–          You enable retention guarantee by specifying the RETENTIN GUARANTEE clause for the undo tablespace when you create it with either the CREATE DATABASE or CREATE UNDO TABLESPACE statement.

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Posted in My abstracts from Documentation 10gR2 | 8 Comments »

Chapter 9 – Managing Datafiles and Tempfiles

Posted by Kamran Agayev A. on December 1, 2009

          Oracle database assigns each datafile two associated file numbers, an absolute file number and a relative file number, that are used to uniquely identify it. The absolute file number can be found in the FILE# column of the V$DATAFILE or V$TEMPFILE view. Relative file number uniquely identifieds a datafile within a tablespace. For small and medium size databases, relative file numbers usually have the same value as the absolute file number. However, when the number of datafiles in a database exceeds a threshold (typically 1023), the relative file number differs from the absolute file number.

          When starting an instance, the DB_FILES parameter specifies the maximum number of database files that can be opened for this database. Default value is 200

          If several disk drives are available to store the databsae, consider placing potentially contending datafiles on separate disks. This way, when users query information, both disk drives can work simultaneously, retrieving data at the same time

          Datafiles should not be stored on the same disk drive that stores the databsae redo log files. if the datafiles and redo log files are stored on the same disk drive and that disk drive fails, the files cannot be used in your database recovery procedures.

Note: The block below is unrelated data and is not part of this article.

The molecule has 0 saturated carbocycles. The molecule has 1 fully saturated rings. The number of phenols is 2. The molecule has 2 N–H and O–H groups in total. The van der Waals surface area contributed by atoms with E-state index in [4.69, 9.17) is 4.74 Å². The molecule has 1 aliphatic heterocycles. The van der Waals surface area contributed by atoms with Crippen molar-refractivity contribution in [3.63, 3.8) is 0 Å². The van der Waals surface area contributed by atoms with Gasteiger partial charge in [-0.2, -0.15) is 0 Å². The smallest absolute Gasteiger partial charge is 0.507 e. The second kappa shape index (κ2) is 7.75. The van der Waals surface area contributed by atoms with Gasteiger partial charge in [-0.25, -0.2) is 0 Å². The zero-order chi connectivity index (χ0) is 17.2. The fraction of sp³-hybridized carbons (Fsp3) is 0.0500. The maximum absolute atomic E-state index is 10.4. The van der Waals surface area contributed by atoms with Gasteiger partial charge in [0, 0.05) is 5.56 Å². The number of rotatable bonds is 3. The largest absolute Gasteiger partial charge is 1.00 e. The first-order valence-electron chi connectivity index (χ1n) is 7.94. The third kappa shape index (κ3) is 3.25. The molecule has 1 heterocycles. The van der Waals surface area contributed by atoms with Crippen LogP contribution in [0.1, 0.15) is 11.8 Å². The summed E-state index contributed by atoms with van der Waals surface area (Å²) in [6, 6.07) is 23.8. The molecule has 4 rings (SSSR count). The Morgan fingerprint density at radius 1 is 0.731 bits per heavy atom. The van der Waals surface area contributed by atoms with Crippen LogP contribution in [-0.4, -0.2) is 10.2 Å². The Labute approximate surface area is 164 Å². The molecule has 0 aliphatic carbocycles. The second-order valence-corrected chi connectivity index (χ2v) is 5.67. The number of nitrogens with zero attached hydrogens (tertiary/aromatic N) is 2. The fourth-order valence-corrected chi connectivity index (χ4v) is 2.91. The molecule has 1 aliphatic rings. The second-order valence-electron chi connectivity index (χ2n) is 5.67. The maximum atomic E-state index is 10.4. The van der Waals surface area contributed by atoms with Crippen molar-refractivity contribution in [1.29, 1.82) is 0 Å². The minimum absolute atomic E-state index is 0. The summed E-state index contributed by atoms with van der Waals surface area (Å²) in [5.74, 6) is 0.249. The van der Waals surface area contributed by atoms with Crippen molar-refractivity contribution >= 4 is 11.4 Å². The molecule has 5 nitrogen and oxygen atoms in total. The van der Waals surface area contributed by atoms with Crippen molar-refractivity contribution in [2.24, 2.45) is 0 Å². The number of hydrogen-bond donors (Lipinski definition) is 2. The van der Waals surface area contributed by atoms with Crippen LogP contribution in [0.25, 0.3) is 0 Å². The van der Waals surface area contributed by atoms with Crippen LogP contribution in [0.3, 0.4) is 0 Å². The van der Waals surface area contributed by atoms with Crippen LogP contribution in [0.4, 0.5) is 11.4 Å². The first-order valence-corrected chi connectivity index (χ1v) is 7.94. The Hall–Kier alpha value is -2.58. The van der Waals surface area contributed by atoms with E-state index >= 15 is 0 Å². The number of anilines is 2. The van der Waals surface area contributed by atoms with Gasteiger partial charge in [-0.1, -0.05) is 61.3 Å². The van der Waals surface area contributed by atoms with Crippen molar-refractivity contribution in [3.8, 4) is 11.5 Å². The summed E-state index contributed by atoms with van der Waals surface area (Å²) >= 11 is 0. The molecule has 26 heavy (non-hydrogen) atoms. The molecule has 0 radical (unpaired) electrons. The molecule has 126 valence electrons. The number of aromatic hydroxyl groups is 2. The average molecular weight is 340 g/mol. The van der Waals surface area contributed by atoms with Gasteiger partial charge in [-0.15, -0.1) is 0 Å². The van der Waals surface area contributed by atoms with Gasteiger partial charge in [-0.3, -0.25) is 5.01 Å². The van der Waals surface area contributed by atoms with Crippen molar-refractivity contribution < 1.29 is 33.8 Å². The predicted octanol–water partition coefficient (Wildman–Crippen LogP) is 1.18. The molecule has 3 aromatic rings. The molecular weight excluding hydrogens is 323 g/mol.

To determine whether a datafile is auto-extensible, query the DBA_DATA_FILES view and examine the AUTOEXTENSIBLE column

          To take a datafile offline when the database is in NOARCHIVELOG mode, use the ALTER DATABASE statement with both the DATAFILE and OFFLINE FOR DROP clauses

          Clauses of the ALTER TABLESPACE statement allow you to change the online or offline status of all of the datafiles or tempfiles within a tablespace.

ALTER TABLESPACE tbs_test DATAFILE [ONLINE | OFFLINE]

To rename and relocate datafiles use the following steps:

·         Take the tablespace that contains the datafiles offline:

ALTER TABLESAPCE users OFFLINE NORMAL;

·         Rename the datafiles using the operating system

·         Use the ALTER TABLESPACE statement with the RENAME DATAFILE clause to change the filenames within the database

ALTER TABLESPACE users RENAME DATAFILE ‘file1’ TO ‘file2’;

·         Backup the database

 

          To drop the datafile, the database must be open and the file must be empty. If you must remove a datafile that is not empty and that cannot be made empty by dropping schema objects, you must drop the tablespace that contains the datafile. You can’t drop the first or only datafile in a tablespace, or datafiles in a read only tablespace or SYSTEM tablespace.

          If you want to configure the database to use checksums to verify data blocks, set the initialization parameter DB_BLOCK_CHECKSUM to TRUE. This causes the DBWn process and the direct loader to calculate a checksum for each block and to store the checksum in the block header when writing the block to disk.

The checksum is verified when the block is read, but only if DB_BLOCK_CHECKSUM is TRUE and the last write of the block stored a checksum. If corruption is detected, the database returns message ORA-01578 and writes information about the corruption to the alert log

Posted in My abstracts from Documentation 10gR2 | 2 Comments »